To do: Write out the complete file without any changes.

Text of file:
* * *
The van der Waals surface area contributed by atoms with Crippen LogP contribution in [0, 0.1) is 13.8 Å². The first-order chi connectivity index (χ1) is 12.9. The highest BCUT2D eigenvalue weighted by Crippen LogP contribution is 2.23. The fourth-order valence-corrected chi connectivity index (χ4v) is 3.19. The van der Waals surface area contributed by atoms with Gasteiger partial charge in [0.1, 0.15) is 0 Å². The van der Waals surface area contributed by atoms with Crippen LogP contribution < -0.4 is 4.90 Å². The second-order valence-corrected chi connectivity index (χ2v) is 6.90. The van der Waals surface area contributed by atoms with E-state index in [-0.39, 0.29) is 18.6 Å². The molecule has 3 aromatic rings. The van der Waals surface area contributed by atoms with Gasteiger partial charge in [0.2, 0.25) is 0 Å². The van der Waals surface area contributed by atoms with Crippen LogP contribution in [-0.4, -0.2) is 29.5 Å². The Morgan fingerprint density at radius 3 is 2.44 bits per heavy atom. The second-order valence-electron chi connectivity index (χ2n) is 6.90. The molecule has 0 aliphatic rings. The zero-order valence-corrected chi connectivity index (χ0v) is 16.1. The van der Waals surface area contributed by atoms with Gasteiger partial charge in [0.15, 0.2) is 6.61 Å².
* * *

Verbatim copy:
The van der Waals surface area contributed by atoms with Crippen LogP contribution in [0, 0.1) is 13.8 Å². The first-order chi connectivity index (χ1) is 12.9. The highest BCUT2D eigenvalue weighted by Crippen LogP contribution is 2.23. The fourth-order valence-corrected chi connectivity index (χ4v) is 3.19. The van der Waals surface area contributed by atoms with Gasteiger partial charge in [0.1, 0.15) is 0 Å². The van der Waals surface area contributed by atoms with Crippen LogP contribution < -0.4 is 4.90 Å². The second-order valence-corrected chi connectivity index (χ2v) is 6.90. The van der Waals surface area contributed by atoms with E-state index in [-0.39, 0.29) is 18.6 Å². The molecule has 3 aromatic rings. The van der Waals surface area contributed by atoms with Gasteiger partial charge in [0.2, 0.25) is 0 Å². The van der Waals surface area contributed by atoms with Crippen LogP contribution in [-0.4, -0.2) is 29.5 Å². The Morgan fingerprint density at radius 3 is 2.44 bits per heavy atom. The second-order valence-electron chi connectivity index (χ2n) is 6.90. The molecule has 0 aliphatic rings. The zero-order valence-corrected chi connectivity index (χ0v) is 16.1. The van der Waals surface area contributed by atoms with Gasteiger partial charge in [0.15, 0.2) is 6.61 Å².